frozen Bolid���it wan now about the middle of November���with the exception*of
the White Horso Rapids; and when we
camo li> them wo bad to make aeon-
-i. Ie ruble detour over land to get round
lb -m.     We  had   two  (I
We started from Dawson City to mak<
the coast with one sleigh drawn by fou
i\o-p. Wc hsd twenty-eight days' provisions, and as tho Ice was good and the
sleigh not heavy we did about twenty-five
miles :t day. We passed on our journey
Several parties travelling disconsolately
and le-hs rapidly cbastwards, We made
Lake Tagish, which is about 500 miles
, from Dawson, in twenty-three days; and
that left us live days to do the remaining seventy-four miles or rfo to Dyea on
tho coast whither we were bound.
Thinking wo were all riglit, we sold two
of the du.'M, us tiie load of t ourso had got
gradually lighter, but Tagish lake wo
two] found covered with soft snow, and it
jolden to Carbonate	
17 mile
Hoe Ranche	
��*���*��� ,.
"      SpiiHmacheno	
.    42    "
"      Bnorty's	
.   DO    "
.   (18    "
"       Windermere	
.   8*1    "
"      Brewer s	
.   97    "
Canal Flat	
. 120    "
"      Wasa (Hanson's).
. 158    "
IM    "
(says McDonald) was ruled by a ScjU-
man, who was called King Duncan. !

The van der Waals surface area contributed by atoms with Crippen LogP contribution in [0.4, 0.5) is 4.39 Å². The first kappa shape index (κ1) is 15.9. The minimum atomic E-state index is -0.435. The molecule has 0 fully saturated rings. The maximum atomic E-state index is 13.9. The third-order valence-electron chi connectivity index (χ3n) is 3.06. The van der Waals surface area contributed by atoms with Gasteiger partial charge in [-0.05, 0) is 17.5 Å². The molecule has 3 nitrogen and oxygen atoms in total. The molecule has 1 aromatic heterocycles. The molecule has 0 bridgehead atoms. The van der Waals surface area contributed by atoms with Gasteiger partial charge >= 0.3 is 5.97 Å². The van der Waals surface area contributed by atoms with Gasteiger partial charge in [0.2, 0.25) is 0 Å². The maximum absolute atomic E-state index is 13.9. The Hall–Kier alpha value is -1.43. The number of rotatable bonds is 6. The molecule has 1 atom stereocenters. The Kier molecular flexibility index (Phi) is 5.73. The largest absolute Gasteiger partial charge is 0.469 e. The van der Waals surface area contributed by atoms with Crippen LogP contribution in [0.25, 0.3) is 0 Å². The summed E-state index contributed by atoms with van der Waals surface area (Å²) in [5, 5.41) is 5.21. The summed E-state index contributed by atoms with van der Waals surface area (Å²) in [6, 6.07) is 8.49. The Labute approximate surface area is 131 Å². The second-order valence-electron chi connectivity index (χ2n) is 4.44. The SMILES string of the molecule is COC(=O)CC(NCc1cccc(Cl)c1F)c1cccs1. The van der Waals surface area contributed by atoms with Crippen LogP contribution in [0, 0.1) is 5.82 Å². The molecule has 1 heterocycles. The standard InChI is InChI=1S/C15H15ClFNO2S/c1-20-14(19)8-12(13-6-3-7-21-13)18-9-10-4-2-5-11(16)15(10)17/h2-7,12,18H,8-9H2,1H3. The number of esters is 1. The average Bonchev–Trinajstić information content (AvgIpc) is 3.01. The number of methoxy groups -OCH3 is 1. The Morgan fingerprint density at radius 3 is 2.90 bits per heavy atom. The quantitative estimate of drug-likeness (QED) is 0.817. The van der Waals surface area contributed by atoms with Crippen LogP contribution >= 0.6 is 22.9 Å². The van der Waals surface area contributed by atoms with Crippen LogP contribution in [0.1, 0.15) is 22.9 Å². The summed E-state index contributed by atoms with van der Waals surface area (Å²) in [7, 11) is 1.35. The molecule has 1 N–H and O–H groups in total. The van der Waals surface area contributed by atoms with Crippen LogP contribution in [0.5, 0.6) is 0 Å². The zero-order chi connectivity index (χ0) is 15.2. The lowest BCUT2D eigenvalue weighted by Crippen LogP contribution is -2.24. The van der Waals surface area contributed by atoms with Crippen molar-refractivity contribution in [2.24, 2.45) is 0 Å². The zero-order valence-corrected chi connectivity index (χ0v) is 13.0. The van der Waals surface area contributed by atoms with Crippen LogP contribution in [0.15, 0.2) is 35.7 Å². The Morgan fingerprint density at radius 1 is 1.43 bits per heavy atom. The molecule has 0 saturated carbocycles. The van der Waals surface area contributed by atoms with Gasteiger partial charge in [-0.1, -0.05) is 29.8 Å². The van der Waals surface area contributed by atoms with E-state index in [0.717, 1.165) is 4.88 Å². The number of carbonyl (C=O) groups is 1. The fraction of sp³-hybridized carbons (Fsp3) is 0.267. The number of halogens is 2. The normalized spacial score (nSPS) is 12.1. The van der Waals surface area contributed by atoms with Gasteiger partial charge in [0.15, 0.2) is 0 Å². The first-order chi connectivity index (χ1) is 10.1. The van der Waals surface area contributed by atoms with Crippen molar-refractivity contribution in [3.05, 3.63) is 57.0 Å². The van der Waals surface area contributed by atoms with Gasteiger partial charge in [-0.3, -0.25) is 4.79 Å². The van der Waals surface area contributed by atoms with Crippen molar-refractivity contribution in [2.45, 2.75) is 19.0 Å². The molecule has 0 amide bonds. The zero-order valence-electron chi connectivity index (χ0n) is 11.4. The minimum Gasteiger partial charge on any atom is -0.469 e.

think he was an Aberdouinu. His sub
jeets are Siwush Indians to the numhe.
of three or four hundred. He is the
veritable patriarch of bis people, und lit
rules them with a linn hand, which hat  took along with us all the ski:
ed for bim their respect.     lie   had   1
iriginully been a missionary, und has
been in the island for twenty yea.*.-, h
is u place that may be cordially recom-
tuonded to tho Votoiata, for King Duncan does not permit bis tribe either to
drink or smoke, and he has them otherwise bo well in hand that they are n
very respectable lot. They live by fishing fttld hunting, but Met-la-Kul-lu bus
boen " humming" a bit Like the rest of
the country by steamers calling there
und doing business with the Indians.
King Duncan is uo friund to the Innovators, and has succeeded In chasing from
the island severnl gold prospoctors who
tried to effect u fooling iti it.
We hired some Indians there, and
they took us in a flat-bottomed canoe
about 150 miles up the Btiltlno rivor, es
far aa Telegraph creek, whicli is the last
navigable reach. The Indians had puddles, but they did most of the journey
by poling, us the Stream is very shallow.
Frequently the canoe had to be towed up
fast running rap Id 9 through steep rojl-y
gorges. Bidding adieu there to tho Indians, we pocked our provisions in two